* U.S. electric car firm says China may be biggest market
* Seeks support from Chinese government to cut prices
* Charging stations key to prospects for green vehicle
By Maxim Duncan
BEIJING, April 22 U.S. electric carmaker Tesla
Motors Inc expects to invest "hundreds of millions of
dollars" building charging outlets in China, which could become
its biggest global market next year, billionaire co-founder Elon
Palo Alto, California-based Tesla plans to compete with
rivals such as BMW and Daimler AG's
Mercedes-Benz for a share of China's emerging green vehicle
market, which the government wants to develop fast.
Musk said Tesla hopes to cooperate with China's two major
power network operators - State Grid Corporation of China and
China Southern Power Grid - to build a sufficient
infrastructure for Tesla drivers, although charging stations
could also be built independently if needed.
"My instructions to the team are to spend money as fast as
they can spend it without wasting it," CEO Musk told reporters
on Tuesday at a ceremony in Beijing marking the first China
delivery of its Model S sedan.
"In dollar terms I think over time we'll probably end up
investing hundreds of millions of dollars in charging
infrastructure in China."
Beijing is providing purchase subsidies for electric car
buyers as part of its efforts to put 5 million alternative
energy-powered vehicles on the country's roads by 2020, but lack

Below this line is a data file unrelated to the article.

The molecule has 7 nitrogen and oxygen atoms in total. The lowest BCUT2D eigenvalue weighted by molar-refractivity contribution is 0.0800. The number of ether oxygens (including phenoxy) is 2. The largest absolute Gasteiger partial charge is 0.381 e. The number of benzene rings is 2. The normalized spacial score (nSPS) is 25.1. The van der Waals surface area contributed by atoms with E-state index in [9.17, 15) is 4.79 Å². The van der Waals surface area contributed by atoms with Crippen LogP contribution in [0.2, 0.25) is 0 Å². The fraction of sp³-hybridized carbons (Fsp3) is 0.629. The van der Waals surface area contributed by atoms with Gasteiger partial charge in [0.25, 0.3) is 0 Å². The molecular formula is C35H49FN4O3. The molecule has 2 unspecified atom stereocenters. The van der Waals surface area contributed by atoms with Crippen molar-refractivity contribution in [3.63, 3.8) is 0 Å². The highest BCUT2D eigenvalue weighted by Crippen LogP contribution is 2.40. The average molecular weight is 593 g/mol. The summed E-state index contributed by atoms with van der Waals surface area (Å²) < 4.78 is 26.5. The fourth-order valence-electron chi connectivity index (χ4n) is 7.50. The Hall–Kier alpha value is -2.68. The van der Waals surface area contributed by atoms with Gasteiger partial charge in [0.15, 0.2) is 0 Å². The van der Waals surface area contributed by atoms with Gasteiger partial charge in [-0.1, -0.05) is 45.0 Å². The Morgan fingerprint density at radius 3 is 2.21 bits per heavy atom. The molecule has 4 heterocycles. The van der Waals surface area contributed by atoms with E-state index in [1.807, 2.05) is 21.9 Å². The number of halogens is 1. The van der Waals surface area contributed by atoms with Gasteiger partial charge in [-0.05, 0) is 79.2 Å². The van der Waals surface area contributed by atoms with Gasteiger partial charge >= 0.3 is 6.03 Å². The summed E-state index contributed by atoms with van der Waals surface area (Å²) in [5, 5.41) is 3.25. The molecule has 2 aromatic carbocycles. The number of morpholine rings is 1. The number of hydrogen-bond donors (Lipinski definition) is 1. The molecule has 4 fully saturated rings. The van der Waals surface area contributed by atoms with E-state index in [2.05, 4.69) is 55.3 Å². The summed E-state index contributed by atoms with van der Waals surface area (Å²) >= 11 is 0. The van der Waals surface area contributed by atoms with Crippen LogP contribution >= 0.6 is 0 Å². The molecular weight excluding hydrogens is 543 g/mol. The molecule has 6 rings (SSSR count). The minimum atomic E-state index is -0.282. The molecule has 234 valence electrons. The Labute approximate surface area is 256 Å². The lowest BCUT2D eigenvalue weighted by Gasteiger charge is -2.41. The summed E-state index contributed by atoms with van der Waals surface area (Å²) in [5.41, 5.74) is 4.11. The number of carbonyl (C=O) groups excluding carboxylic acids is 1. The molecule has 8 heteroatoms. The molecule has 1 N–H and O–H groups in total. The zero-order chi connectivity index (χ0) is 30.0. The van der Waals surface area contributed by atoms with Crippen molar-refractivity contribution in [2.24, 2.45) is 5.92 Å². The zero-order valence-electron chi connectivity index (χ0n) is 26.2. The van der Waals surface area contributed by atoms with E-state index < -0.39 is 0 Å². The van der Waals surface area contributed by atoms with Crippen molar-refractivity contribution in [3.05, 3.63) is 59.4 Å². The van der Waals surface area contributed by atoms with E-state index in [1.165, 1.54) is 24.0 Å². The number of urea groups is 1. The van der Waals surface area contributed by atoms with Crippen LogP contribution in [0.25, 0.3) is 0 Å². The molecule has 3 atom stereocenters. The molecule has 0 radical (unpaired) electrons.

of charging stations threatens to hamper that effort.
Musk said whether China could become Tesla's biggest market
next year would depend in large part on support from the Chinese
government to enable it to price its cars more competitively.
"I think there are some contingencies there, because right
now there are pretty significant import duties on the car and
our car is not eligible for (China's) electric vehicle
incentives, so that makes the car really almost twice as
expensive as it would otherwise be," he said.
Tesla has priced its Model S car in China at 734,000 yuan
($118,000), much lower than expected but still 50 percent more
expensive than in the United States.
"PUBERTY BEFORE DATING"
Musk said the company is not likely to make cars in China
within the next three to four years and is not in any serious
discussions to do so. "I think we sort of want to hit puberty
before we start dating," he said.
Local production would enable Tesla to avoid import duties
and become eligible for Chinese government's green vehicle
subsidies, but would also require Tesla to form a joint venture
with a Chinese partner.
Late last year, Tesla started taking orders in China for its
Model S sedans, and is starting to deliver them in Beijing and
Shanghai. But local media reported last week that 23 customers
outside the two cities were complaining they had not received
delivery notices, despite being among the first batch of buyers.
Musk said he had personally apologised to some disgruntled
buyers and explained to them that the delay was due to a lack of
service outlets or charging stations in their areas.
"If there is no service center within a long distance from
someone's house and we haven't resolved any charging question
marks then there's a high risk that they will not have a good
experience," he said.
Tesla, which opened a flagship store in Beijing late last
year, plans to open stores in 10 to 12 Chinese cities by the end
of 2014 as it expects China, the world's biggest auto market, to
contribute one third of its global sales growth this year, China
head Veronica Wu said in January.
Tougher competition is expected ahead. BMW aims to import
its i3 this year, Volkswagen plans to sell more than 15 green
vehicle models in China by 2018, and Daimler AG has
formed a venture with Chinese carmaker BYD Co Ltd
to make electric vehicles.
($1 = 6.2220 Chinese Yuan)
(Reporting by Maxim Duncan; Writing by Samuel Shen and Norihiko
Shirouzu; Editing by Mark Trevelyan)